CHARLOTTE, N.C. — Sam Ard, a two-time champion of NASCAR’s second-tier series, died Sunday. He was 78.
Ard died in South Carolina. NASCAR called Ard “a tough-as-nails racer” in a statement confirming his death, but gave no details.
Ard won titles in what is now known as the Xfinity Series in 1983 and 1984. He won 22 races in three seasons — just 92 career starts — and his average finishing position was an impressive fifth.
“No matter the track or the competition, he battled to the end,” NASCAR said. “That fighter’s mentality lasted throughout his life, and far beyond the confines of a race car.”
Ard retired because of injuries suffered in the final race of the 1984 season. He suffered from Alzheimer’s Disease and Parkinson’s Disease for much of the last two decades, and his financial hardships made him the face of the difficulties faced by many of NASCAR’s former stars.
Ard was living in a doublewide trailer in Pamplico, South Carolina, in his declining years and had long ago sold his two championship rings and a handful of grandfather clocks from Martinsville Speedway because his family needed the cash. Unlike veterans of most major professional sports leagues, Ard had no pension to fall back on.
“You can drive for NASCAR, but when it’s over, it’s over. You get nothing,” Ard told The Associated Press in a 2007 interview. “When you fall out of racing or something happens to you, it seems like NASCAR just forgets about you. It’s your friends and the people around the race track who have to remember you and keep you going.”
NASCAR policy is that drivers are “independent contractors” who bear full responsibility for their finances, health care, retirement and life insurance. The league owes the drivers nothing, but they are free to work out benefit packages with their team owner.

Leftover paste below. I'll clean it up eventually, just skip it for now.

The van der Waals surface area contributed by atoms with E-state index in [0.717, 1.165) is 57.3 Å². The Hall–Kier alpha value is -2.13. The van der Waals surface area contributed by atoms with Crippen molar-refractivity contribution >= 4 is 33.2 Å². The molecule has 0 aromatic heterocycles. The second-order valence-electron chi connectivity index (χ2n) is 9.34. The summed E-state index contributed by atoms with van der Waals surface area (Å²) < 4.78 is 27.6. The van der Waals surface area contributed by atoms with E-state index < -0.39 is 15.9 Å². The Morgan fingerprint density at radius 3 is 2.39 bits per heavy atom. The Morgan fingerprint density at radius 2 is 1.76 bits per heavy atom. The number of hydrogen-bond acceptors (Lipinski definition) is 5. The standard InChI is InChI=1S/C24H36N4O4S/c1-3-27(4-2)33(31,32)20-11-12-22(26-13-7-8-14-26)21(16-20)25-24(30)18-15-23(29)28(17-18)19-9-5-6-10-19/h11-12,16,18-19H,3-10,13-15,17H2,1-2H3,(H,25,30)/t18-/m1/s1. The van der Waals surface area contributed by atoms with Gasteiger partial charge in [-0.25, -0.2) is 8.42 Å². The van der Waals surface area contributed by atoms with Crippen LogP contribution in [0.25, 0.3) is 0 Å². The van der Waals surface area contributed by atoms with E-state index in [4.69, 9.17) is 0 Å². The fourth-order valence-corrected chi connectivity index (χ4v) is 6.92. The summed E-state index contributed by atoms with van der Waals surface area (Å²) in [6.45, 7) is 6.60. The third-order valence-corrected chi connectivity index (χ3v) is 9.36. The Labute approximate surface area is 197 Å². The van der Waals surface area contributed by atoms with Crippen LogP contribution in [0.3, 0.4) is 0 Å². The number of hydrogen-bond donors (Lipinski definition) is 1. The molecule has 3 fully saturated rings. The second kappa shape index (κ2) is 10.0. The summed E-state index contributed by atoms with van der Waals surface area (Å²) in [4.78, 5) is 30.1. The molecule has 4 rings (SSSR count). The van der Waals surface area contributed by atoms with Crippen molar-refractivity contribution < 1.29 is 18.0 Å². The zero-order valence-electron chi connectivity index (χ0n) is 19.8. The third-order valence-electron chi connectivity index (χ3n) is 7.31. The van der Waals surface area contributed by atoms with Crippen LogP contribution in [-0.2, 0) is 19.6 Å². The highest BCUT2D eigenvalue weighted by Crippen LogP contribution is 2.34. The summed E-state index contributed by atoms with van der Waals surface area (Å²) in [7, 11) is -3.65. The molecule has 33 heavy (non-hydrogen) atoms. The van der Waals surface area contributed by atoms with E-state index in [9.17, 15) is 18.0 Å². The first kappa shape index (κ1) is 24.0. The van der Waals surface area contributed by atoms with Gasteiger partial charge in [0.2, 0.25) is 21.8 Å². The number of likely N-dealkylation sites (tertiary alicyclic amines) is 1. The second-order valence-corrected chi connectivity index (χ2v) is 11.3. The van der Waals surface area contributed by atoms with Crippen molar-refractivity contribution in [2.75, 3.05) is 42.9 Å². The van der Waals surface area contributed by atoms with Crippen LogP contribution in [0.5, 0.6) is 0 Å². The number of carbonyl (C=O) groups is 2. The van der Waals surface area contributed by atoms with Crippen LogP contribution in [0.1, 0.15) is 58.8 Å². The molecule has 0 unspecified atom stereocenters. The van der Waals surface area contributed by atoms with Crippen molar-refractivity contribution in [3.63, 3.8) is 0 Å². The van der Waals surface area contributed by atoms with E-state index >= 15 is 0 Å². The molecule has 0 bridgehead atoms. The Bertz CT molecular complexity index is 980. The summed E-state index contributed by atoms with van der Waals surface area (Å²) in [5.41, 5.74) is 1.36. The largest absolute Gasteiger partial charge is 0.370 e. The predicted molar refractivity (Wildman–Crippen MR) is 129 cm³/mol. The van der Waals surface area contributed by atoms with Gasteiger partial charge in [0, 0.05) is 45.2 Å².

Current drivers don’t feel the pinch the way NASCAR’s old-timers do because the stars who built the sport didn’t benefit from large purses or a padded points fund and television deals. Winnings often went toward feeding the family, or back into the race car.
Ard’s struggles went largely unnoticed until he and his wife, Jo, wrote NASCAR around 2006 asking for $24,000 to help pay off their trailer. NASCAR and Richmond International Raceway held an auction that raised $36,000.
Efforts to help Ard increased in 2006 when Harvick and Dale Earnhardt Jr. penned a letter that circulated through the NASCAR community asking for help for Ard that began:
“To All: Many of you may not be aware that one of NASCAR’s pioneers and champion, Sam Ard, is in very poor health and dire straits. ... If it wasn’t for men like Sam, none of us would be able to enjoy the lifestyle we live today. We all do charity work and give back to the community, this time it’s one of our own.”
Harvick became a champion of Ard’s plight, and in 2007 donated a new Chevrolet van to Ard’s family. Kyle Busch committed $100,000 to Ard after winning a 2007 Xfinity Series race at Texas Motor Speedway. Busch tied Ard’s series record of 10 victories in a season that day.
“Sam Ard is one of the pioneers of this (series), and to be tied with him at 10 wins is something that’s pretty spectacular and really, really special to me,” Busch said in victory lane after that win. “I’m going to try to help him out and see what I can do. It’s not much, but it’s something that can try to help.”
Ard was a successful short-track driver for decades, but only ran the three full seasons at NASCAR’s second level. Ard won 18 races over his 1983 and 1984 championship seasons, just the second and third year of the series’ existence, but suffered severe head trauma in a crash at North Carolina Speedway in the next-to-last race of his 1984 championship season.
His career was cut short because of injury, and Ard was unable to secure a consistent income after the accident.
Ard was a five-time winner at Martinsville Speedway in Virginia, where NASCAR raced Sunday. Ard’s only Cup Series start came in the September 1984 race at Martinsville Speedway.